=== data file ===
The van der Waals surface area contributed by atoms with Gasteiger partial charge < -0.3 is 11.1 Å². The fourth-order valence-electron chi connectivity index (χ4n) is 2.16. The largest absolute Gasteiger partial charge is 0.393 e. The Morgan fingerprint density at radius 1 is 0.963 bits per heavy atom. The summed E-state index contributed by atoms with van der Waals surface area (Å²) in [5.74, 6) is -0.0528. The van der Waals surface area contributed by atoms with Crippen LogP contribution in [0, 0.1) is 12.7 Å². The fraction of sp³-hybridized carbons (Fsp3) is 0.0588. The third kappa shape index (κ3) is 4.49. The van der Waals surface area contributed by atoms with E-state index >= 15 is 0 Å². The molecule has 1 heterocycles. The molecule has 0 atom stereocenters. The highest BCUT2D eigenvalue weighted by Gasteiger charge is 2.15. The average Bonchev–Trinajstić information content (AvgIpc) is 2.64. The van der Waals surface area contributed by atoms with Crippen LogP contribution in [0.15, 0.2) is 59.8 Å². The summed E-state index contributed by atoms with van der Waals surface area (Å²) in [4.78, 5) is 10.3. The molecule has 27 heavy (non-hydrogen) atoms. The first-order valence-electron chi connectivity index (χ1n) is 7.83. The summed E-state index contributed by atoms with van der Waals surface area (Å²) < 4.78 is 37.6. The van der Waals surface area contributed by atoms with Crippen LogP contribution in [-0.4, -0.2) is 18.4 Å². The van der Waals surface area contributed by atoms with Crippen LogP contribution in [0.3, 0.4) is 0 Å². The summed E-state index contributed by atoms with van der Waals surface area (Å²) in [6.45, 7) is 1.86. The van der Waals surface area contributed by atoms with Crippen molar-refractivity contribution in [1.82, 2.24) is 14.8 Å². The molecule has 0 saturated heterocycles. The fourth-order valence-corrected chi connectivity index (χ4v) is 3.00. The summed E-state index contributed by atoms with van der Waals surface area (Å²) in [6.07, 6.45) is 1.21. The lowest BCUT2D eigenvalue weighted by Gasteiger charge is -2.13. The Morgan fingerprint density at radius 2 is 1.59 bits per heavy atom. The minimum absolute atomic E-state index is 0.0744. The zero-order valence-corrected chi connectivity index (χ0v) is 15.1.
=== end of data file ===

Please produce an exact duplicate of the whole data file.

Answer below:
The van der Waals surface area contributed by atoms with Gasteiger partial charge < -0.3 is 11.1 Å². The fourth-order valence-electron chi connectivity index (χ4n) is 2.16. The largest absolute Gasteiger partial charge is 0.393 e. The Morgan fingerprint density at radius 1 is 0.963 bits per heavy atom. The summed E-state index contributed by atoms with van der Waals surface area (Å²) in [5.74, 6) is -0.0528. The van der Waals surface area contributed by atoms with Crippen LogP contribution in [0, 0.1) is 12.7 Å². The fraction of sp³-hybridized carbons (Fsp3) is 0.0588. The third kappa shape index (κ3) is 4.49. The van der Waals surface area contributed by atoms with E-state index >= 15 is 0 Å². The molecule has 1 heterocycles. The molecule has 0 atom stereocenters. The highest BCUT2D eigenvalue weighted by Gasteiger charge is 2.15. The average Bonchev–Trinajstić information content (AvgIpc) is 2.64. The van der Waals surface area contributed by atoms with Crippen LogP contribution in [0.15, 0.2) is 59.8 Å². The summed E-state index contributed by atoms with van der Waals surface area (Å²) in [4.78, 5) is 10.3. The molecule has 27 heavy (non-hydrogen) atoms. The first-order valence-electron chi connectivity index (χ1n) is 7.83. The summed E-state index contributed by atoms with van der Waals surface area (Å²) < 4.78 is 37.6. The van der Waals surface area contributed by atoms with Crippen LogP contribution in [-0.4, -0.2) is 18.4 Å². The van der Waals surface area contributed by atoms with Crippen LogP contribution in [0.3, 0.4) is 0 Å². The summed E-state index contributed by atoms with van der Waals surface area (Å²) in [6.45, 7) is 1.86. The van der Waals surface area contributed by atoms with Crippen molar-refractivity contribution in [1.82, 2.24) is 14.8 Å². The molecule has 0 saturated heterocycles. The fourth-order valence-corrected chi connectivity index (χ4v) is 3.00. The summed E-state index contributed by atoms with van der Waals surface area (Å²) in [6.07, 6.45) is 1.21. The lowest BCUT2D eigenvalue weighted by Gasteiger charge is -2.13. The Morgan fingerprint density at radius 2 is 1.59 bits per heavy atom. The minimum absolute atomic E-state index is 0.0744. The zero-order valence-corrected chi connectivity index (χ0v) is 15.1.